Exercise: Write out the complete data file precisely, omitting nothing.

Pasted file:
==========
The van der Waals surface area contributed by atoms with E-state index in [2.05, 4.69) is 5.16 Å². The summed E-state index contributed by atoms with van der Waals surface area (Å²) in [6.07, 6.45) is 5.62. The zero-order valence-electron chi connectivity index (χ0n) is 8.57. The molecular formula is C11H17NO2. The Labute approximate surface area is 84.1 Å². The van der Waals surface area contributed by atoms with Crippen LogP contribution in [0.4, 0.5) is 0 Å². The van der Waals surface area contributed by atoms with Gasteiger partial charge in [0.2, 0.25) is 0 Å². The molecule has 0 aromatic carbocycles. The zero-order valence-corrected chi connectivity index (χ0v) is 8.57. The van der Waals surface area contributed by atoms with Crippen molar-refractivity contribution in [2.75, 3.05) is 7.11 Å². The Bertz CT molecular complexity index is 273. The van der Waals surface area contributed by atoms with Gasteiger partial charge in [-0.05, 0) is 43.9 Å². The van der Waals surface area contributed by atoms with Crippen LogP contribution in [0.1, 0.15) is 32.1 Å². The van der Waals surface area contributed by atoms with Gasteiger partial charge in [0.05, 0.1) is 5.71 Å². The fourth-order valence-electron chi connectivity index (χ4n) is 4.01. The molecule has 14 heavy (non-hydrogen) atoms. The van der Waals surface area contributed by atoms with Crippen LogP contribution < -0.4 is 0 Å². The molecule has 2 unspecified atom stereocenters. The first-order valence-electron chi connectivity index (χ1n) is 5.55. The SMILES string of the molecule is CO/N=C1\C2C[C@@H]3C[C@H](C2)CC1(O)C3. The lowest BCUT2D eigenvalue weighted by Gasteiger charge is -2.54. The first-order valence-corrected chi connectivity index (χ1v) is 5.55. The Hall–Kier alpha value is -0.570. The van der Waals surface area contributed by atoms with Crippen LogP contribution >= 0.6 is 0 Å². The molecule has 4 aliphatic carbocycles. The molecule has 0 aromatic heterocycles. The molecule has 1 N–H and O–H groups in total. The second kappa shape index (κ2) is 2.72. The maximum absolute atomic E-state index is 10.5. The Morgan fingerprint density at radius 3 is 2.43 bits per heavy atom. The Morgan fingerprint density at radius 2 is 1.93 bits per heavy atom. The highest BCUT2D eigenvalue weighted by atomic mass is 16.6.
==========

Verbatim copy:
The van der Waals surface area contributed by atoms with E-state index in [2.05, 4.69) is 5.16 Å². The summed E-state index contributed by atoms with van der Waals surface area (Å²) in [6.07, 6.45) is 5.62. The zero-order valence-electron chi connectivity index (χ0n) is 8.57. The molecular formula is C11H17NO2. The Labute approximate surface area is 84.1 Å². The van der Waals surface area contributed by atoms with Crippen LogP contribution in [0.4, 0.5) is 0 Å². The van der Waals surface area contributed by atoms with Gasteiger partial charge in [0.2, 0.25) is 0 Å². The molecule has 0 aromatic carbocycles. The zero-order valence-corrected chi connectivity index (χ0v) is 8.57. The van der Waals surface area contributed by atoms with Crippen molar-refractivity contribution in [2.75, 3.05) is 7.11 Å². The Bertz CT molecular complexity index is 273. The van der Waals surface area contributed by atoms with Gasteiger partial charge in [-0.05, 0) is 43.9 Å². The van der Waals surface area contributed by atoms with Crippen LogP contribution in [0.1, 0.15) is 32.1 Å². The van der Waals surface area contributed by atoms with Gasteiger partial charge in [0.05, 0.1) is 5.71 Å². The fourth-order valence-electron chi connectivity index (χ4n) is 4.01. The molecule has 14 heavy (non-hydrogen) atoms. The van der Waals surface area contributed by atoms with Crippen LogP contribution < -0.4 is 0 Å². The molecule has 2 unspecified atom stereocenters. The first-order valence-electron chi connectivity index (χ1n) is 5.55. The SMILES string of the molecule is CO/N=C1\C2C[C@@H]3C[C@H](C2)CC1(O)C3. The lowest BCUT2D eigenvalue weighted by Gasteiger charge is -2.54. The first-order valence-corrected chi connectivity index (χ1v) is 5.55. The Hall–Kier alpha value is -0.570. The van der Waals surface area contributed by atoms with Crippen LogP contribution >= 0.6 is 0 Å². The molecule has 4 aliphatic carbocycles. The molecule has 0 aromatic heterocycles. The molecule has 1 N–H and O–H groups in total. The second kappa shape index (κ2) is 2.72. The maximum absolute atomic E-state index is 10.5. The Morgan fingerprint density at radius 3 is 2.43 bits per heavy atom. The Morgan fingerprint density at radius 2 is 1.93 bits per heavy atom. The highest BCUT2D eigenvalue weighted by atomic mass is 16.6.